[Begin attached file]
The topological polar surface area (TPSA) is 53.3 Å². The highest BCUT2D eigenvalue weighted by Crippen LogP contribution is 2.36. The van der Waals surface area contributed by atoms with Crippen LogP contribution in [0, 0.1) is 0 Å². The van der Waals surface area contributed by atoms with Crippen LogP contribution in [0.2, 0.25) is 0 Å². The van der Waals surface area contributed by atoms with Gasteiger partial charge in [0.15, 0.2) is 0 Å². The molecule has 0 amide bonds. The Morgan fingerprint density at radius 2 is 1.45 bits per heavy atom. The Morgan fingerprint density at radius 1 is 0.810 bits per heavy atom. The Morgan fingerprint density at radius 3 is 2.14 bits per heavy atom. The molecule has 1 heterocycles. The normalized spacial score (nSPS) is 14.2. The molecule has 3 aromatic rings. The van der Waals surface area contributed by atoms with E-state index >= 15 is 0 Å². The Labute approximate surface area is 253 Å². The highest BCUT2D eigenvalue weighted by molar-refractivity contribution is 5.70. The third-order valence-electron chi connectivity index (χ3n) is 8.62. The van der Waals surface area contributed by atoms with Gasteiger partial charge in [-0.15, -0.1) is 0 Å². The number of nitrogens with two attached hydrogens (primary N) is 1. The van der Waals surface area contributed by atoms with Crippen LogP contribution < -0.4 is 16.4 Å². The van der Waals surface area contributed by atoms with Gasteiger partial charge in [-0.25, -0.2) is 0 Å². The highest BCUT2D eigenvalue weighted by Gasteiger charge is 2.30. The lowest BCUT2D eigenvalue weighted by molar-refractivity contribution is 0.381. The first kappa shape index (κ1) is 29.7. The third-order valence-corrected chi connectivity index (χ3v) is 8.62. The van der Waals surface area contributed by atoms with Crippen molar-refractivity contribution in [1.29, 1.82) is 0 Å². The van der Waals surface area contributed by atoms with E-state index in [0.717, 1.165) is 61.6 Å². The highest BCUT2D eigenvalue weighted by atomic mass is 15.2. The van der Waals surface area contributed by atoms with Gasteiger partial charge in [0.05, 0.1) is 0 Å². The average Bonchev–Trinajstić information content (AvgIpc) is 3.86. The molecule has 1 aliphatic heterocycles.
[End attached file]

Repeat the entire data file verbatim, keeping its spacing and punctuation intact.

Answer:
The topological polar surface area (TPSA) is 53.3 Å². The highest BCUT2D eigenvalue weighted by Crippen LogP contribution is 2.36. The van der Waals surface area contributed by atoms with Crippen LogP contribution in [0, 0.1) is 0 Å². The van der Waals surface area contributed by atoms with Crippen LogP contribution in [0.2, 0.25) is 0 Å². The van der Waals surface area contributed by atoms with Gasteiger partial charge in [0.15, 0.2) is 0 Å². The molecule has 0 amide bonds. The Morgan fingerprint density at radius 2 is 1.45 bits per heavy atom. The Morgan fingerprint density at radius 1 is 0.810 bits per heavy atom. The Morgan fingerprint density at radius 3 is 2.14 bits per heavy atom. The molecule has 1 heterocycles. The normalized spacial score (nSPS) is 14.2. The molecule has 3 aromatic rings. The van der Waals surface area contributed by atoms with E-state index >= 15 is 0 Å². The Labute approximate surface area is 253 Å². The highest BCUT2D eigenvalue weighted by molar-refractivity contribution is 5.70. The third-order valence-electron chi connectivity index (χ3n) is 8.62. The van der Waals surface area contributed by atoms with Gasteiger partial charge in [-0.15, -0.1) is 0 Å². The number of nitrogens with two attached hydrogens (primary N) is 1. The van der Waals surface area contributed by atoms with Crippen LogP contribution < -0.4 is 16.4 Å². The van der Waals surface area contributed by atoms with Gasteiger partial charge in [-0.25, -0.2) is 0 Å². The highest BCUT2D eigenvalue weighted by Gasteiger charge is 2.30. The lowest BCUT2D eigenvalue weighted by molar-refractivity contribution is 0.381. The first kappa shape index (κ1) is 29.7. The third-order valence-corrected chi connectivity index (χ3v) is 8.62. The van der Waals surface area contributed by atoms with Crippen molar-refractivity contribution in [1.29, 1.82) is 0 Å². The van der Waals surface area contributed by atoms with E-state index in [0.717, 1.165) is 61.6 Å². The highest BCUT2D eigenvalue weighted by atomic mass is 15.2. The van der Waals surface area contributed by atoms with Gasteiger partial charge in [0.05, 0.1) is 0 Å². The average Bonchev–Trinajstić information content (AvgIpc) is 3.86. The molecule has 1 aliphatic heterocycles.